Content Strategy for Interfaces

The design of your idea – its simplicity, usability and ability to hook and delight people – is the reason your product could succeed when others fail. But design isn’t just about color swatches, logos or the placement of buttons and labels. It’s about creating an environment that tells people the story of your product and shows them how to use it. Too often, interfaces are considered only from a visual perspective and language is squeezed in as an afterthought. The result tends to be that the words and visual elements don’t play well together.

Good design solves problems, and using words in a smart, strategic way is a critical part of crafting a good user experience.

In this lesson, we'll explore some lightweight techniques you can use to think like a content strategist while still moving fast.

  1. Audiences, Outcomes and Determining User Needs

    Take some time to think about and answer the questions in this article under "Audiences" and "Outcomes". Before you can begin to craft language that's persuasive and makes sense, you need to understand the people you're speaking to and what you want them to do.

  2. Voice and Tone: Showing Your Users That You Care

    Imagine that your startup is a human being with a personality. Write down words that describe the kind of person it would be. Is it playful or serious? Quirky or conservative? Once you've written down a list of adjectives, create a "this but not that" list to continue to refine your voice.

  3. Voice and Tone

    Open a document and create two columns. In the first column, list all the main types of content in your product. Some examples: buttons, labels, links, dialogs, error messages and help content. In the second column, list 1 to 3 requirements for each content type, keeping your voice attributes in mind. For example: You may want all your buttons to start with a verb, be no more than 10 characters long, and contain a noun so that people always understand the action they're initiating when they click.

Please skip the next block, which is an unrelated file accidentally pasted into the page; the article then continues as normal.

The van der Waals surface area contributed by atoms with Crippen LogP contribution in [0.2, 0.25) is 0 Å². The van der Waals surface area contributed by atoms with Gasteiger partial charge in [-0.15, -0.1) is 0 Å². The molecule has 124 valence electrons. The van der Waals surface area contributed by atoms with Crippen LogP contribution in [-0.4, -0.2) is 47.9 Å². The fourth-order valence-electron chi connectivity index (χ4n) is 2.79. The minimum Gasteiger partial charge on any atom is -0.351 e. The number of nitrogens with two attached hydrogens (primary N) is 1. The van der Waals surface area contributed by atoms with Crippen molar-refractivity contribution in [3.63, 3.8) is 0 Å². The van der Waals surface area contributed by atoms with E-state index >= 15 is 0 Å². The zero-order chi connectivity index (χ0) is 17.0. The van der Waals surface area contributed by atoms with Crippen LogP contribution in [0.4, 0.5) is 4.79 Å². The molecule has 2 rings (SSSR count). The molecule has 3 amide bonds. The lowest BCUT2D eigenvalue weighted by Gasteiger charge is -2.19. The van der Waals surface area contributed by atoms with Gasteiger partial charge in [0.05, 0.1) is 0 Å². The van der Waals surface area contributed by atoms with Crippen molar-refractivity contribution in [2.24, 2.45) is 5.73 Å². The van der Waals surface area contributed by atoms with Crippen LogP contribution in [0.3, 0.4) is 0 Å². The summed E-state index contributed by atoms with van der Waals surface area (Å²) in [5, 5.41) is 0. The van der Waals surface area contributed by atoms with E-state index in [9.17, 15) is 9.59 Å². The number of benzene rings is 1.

Congratulations! This simple document along with your voice list is the beginning of your content standards. Keep your list as a shared document so that as you develop new content types, you or your team can add them to the list.

  4. Creating Valuable Content: An Essential Checklist

    Meet with the people on your team who care about the usability of your interface. Share the voice document you've created, your lightweight content standards and the valuable content checklist. Brainstorm practical ways your team can regularly integrate content thinking into their work. This isn't about creating a process, but about working smarter to create a better user experience.

  5. Testing Content

    Organize a lightweight usability test of your content. This might involve friends and family, people on the street, or your actual customers. Get them to read a core piece of your content (a product description is a great place to start). How does it sound when it’s read out loud? Do people get tripped up over any of the words? What do they think it means? How does it make them feel? Do they have any questions? Try to keep an open mind and understand that words are hard. You may need to adjust multiple times before you land on something that resonates with people.

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